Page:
- To help readers better understand the nuances of foreign policy, CFR staff writers and Consulting Editor Bernard Gwertzman conduct in-depth interviews with a wide range of international experts, as well as newsmakers.
Khalil Shikaki, the director of the Palestinian Center for Policy and Survey Research, the leading Palestinian polling organization, says he believes that Fatah, though ousted from power in the recent legislative elections by Hamas, may yet agree to join a national unity government to keep President Mahmoud Abbas (Abu Mazen) in office.
"Fatah so far has said it is not interested [in a national unity government]. I don’t buy it. I think Fatah recognizes that for Abu Mazen, the president, to stay in office for the next four years, he must be satisfied that his program, the one on which he was elected—he received 63 percent of the popular vote when he was elected as president—has a chance for success," says Shikaki. "Hamas now rejects that program. Hamas received only 44 percent of the popular vote on the day of elections, and therefore Fatah says Abu Mazen should stay as president and implement his program."
Shikaki, who also is a senior fellow at Brandeis University’s Crown Center for Middle East Studies, says exit polls that showed Fatah winning the election were flawed because Hamas urged its supporters not to talk to exit interviewers in order to prevent Fatah supporters from possibly destroying ballots if they thought Hamas was winning.
Let’s start with the recent elections. Your exit polls showed Fatah ahead with Hamas gaining, but of course in the end Hamas won with a large majority. An article suggested this was due to interference by Hamas with the poll-taking. Could you elaborate?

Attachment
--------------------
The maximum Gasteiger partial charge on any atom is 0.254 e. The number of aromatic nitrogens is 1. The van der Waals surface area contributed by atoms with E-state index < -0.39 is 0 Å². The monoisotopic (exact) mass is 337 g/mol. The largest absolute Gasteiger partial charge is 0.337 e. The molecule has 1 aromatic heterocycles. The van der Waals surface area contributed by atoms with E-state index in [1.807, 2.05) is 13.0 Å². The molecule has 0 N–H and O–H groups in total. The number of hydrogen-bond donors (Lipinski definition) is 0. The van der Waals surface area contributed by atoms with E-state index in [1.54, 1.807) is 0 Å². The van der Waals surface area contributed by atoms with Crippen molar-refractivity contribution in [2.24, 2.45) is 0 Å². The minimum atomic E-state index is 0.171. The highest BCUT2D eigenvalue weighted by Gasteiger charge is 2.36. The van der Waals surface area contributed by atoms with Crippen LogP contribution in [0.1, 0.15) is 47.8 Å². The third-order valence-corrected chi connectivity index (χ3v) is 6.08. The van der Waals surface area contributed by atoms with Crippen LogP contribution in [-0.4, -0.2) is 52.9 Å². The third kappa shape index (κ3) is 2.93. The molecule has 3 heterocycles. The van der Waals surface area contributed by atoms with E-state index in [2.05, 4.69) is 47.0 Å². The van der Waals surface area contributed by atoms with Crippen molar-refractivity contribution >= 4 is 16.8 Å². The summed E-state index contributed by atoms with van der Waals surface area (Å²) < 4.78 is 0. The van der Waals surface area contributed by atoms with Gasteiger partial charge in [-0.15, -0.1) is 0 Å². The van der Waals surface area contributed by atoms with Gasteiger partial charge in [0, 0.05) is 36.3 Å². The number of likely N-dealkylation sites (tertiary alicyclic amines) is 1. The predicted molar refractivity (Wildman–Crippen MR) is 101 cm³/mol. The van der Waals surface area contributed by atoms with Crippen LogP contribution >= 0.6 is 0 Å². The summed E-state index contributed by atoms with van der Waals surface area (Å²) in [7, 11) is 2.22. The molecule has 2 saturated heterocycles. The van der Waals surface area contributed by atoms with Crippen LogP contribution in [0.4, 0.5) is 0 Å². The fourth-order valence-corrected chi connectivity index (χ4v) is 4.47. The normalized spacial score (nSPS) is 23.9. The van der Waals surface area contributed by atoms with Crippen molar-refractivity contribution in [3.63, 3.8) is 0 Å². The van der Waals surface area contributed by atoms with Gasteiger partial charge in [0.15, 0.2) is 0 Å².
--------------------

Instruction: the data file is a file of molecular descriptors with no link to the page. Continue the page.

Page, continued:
That is true. It is very clear Hamas was concerned about an announcement that might [lead to] the closing of the polling centers. The concern for Hamas was that Fatah armed groups and such would burn ballot boxes, as they have done in some cases in previous local elections. They therefore didn’t want an early announcement, before ballots were actually counted, that would indicate a strong showing by Hamas. And so they took steps on the scene that made it impossible for us to be able to interview voters in a random fashion; they essentially asked their supporters not to take part in the exit poll. This was deliberate, and as a result about 3,700 people refused to be interviewed. Most of those, we believe, were Hamas supporters. However, this information was unavailable to us immediately. So after the closing of the polling centers, our results were inaccurate.
Have you had a chance to do any polling since the elections on why people voted for Hamas?
To a large extent, we have found that people who believed corruption is the most important issue of the day voted overwhelmingly for Hamas. The exact figures [in the latest opinion survey] are 70 percent for Hamas and 19 percent for Fatah. For those who believed the peace process is the issue of the day, the picture is the exact opposite, with 69 percent voting for Fatah and 19 percent voting for Hamas. Now, the difficulty Fatah confronted on election day is most people believed corruption was the issue of the day, and not the peace process. Most people believed the peace process was over, was dead, was not moving, and it wasn’t really, therefore, the issue.
They fully recognized that it is Fatah that can bring about a successful peace process, but they didn’t believe there was a peace process to be pursued. So in addition to corruption, those who felt that they were insecure voted overwhelmingly for Hamas, and those who felt secure voted overwhelmingly for Fatah.